The beach may be virtual, but the community is real at the 45th Southampton Writers Conference.
Conference co-directors Susan Scarf Merrell and Christian McLean said about 120 participants have registered so far for the five-day conference, which will be held online July 8-12.
“It’s about creating a safe community where writers can come together, and now more than ever that community is needed,” said McLean.
The conference, which would normally be held at Stony Brook Southampton over 12 days, had to adapt to the COVID-19 pandemic, so its length was reduced, and the prices dropped as well. Registration fees are $900 for the afternoon workshops, where writers work with esteemed faculty in intimate virtual workshops hosted on Zoom.
Registration for the lecture series is $150, and attendees have access to all morning lectures and panels, as well as evening readings, salons and other social gatherings.
The conference is accepting applications for the workshops through June 15, and for the lecture series through July 5.
“We decided pretty early on in March to go virtual if coronavirus got worse, and it got a lot worse,” said McLean, who has spearheaded the move to a virtual environment. The conference is using an app created by Cvent called CrowdCompass, which will allow participants to, as Merrell described it, “feel like you’re in a gathering and not just in a waiting room for a Zoom meeting.”
With access to their conference schedules, custom backgrounds and the ability to contact other attendees through a built-in social network, participants can make the kind of connections they would otherwise make when attending in person.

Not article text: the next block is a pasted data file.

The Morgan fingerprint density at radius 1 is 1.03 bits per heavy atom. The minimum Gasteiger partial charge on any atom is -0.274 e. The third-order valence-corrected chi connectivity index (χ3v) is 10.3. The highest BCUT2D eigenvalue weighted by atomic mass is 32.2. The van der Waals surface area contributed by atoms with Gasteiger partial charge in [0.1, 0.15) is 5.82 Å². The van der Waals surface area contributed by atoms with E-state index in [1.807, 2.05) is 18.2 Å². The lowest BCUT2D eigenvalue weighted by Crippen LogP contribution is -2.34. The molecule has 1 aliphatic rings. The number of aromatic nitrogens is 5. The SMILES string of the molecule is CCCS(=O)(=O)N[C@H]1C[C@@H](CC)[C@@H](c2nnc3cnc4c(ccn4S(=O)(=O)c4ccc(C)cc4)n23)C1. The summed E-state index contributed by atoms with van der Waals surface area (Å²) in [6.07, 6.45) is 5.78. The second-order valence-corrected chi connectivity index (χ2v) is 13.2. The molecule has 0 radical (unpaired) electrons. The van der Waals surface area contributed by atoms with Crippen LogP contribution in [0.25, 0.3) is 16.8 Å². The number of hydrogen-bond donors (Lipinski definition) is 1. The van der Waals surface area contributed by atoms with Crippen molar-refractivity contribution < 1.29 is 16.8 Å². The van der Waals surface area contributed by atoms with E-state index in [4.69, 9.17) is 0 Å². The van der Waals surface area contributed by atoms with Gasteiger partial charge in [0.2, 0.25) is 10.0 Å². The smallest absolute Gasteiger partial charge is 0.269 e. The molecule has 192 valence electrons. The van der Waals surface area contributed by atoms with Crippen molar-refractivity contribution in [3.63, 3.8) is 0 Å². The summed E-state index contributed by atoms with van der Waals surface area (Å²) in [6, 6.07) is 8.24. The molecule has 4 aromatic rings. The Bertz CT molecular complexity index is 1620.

“From the very beginning, we said if we can’t do it right, we shouldn’t do it,” Merrell said. “The focus has been to give people who have come to the conference before, a version of what they are used to. I want participants to feel that they know more people, and have more support, than they did when they came in. So they don’t feel like they’re writing alone, especially for people who have been alone for so many months.”
McLean noted that the schedule is actually pretty similar to what it would be, just with more built-in breaks to give the online attendees a break from the screen. They can also mingle online with other attendees in a “study hall,” and if they’re longing for a look at the Atlantic Ocean, they can do so on the conference website, which features a live video feed of Coopers Beach.
Getting the faculty to participate was not an issue, as “every single person was on board immediately,” according to Merrell, who added that a by-product of the world taking a pause is, “there’s a lot of talent out there looking to teach right now.”
Another positive aspect of the conference being virtual is that it opens it up to a global audience where participants do not have to travel. As a result, there are writers attending this year from places like Kenya and Belgium.
For more information on the Southampton Writers Conference, visit stonybrook.edu/writers.
— Michael Gasparino